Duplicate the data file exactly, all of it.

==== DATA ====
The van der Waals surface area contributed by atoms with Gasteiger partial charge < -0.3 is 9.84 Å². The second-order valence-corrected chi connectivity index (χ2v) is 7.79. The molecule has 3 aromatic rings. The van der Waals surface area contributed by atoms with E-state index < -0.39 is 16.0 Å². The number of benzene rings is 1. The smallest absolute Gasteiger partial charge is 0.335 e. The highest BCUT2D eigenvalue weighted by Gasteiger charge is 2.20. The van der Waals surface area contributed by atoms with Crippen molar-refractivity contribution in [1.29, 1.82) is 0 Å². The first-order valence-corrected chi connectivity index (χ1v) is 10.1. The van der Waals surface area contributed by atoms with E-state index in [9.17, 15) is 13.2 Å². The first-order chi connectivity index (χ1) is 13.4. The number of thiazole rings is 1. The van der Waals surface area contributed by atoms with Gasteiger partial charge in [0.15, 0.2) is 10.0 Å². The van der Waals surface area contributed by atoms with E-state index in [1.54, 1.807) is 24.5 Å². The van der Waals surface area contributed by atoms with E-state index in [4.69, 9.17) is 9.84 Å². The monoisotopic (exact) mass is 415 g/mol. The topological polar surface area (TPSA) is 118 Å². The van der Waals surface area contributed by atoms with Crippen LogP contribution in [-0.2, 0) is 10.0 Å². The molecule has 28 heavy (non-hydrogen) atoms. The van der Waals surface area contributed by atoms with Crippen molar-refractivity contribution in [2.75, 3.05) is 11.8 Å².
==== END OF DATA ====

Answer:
The van der Waals surface area contributed by atoms with Gasteiger partial charge < -0.3 is 9.84 Å². The second-order valence-corrected chi connectivity index (χ2v) is 7.79. The molecule has 3 aromatic rings. The van der Waals surface area contributed by atoms with E-state index < -0.39 is 16.0 Å². The number of benzene rings is 1. The smallest absolute Gasteiger partial charge is 0.335 e. The highest BCUT2D eigenvalue weighted by Gasteiger charge is 2.20. The van der Waals surface area contributed by atoms with Crippen molar-refractivity contribution in [1.29, 1.82) is 0 Å². The first-order valence-corrected chi connectivity index (χ1v) is 10.1. The van der Waals surface area contributed by atoms with E-state index in [9.17, 15) is 13.2 Å². The first-order chi connectivity index (χ1) is 13.4. The number of thiazole rings is 1. The van der Waals surface area contributed by atoms with Gasteiger partial charge in [0.15, 0.2) is 10.0 Å². The van der Waals surface area contributed by atoms with E-state index in [1.54, 1.807) is 24.5 Å². The van der Waals surface area contributed by atoms with E-state index in [4.69, 9.17) is 9.84 Å². The monoisotopic (exact) mass is 415 g/mol. The topological polar surface area (TPSA) is 118 Å². The van der Waals surface area contributed by atoms with Crippen LogP contribution in [-0.2, 0) is 10.0 Å². The molecule has 28 heavy (non-hydrogen) atoms. The van der Waals surface area contributed by atoms with Crippen molar-refractivity contribution in [2.75, 3.05) is 11.8 Å².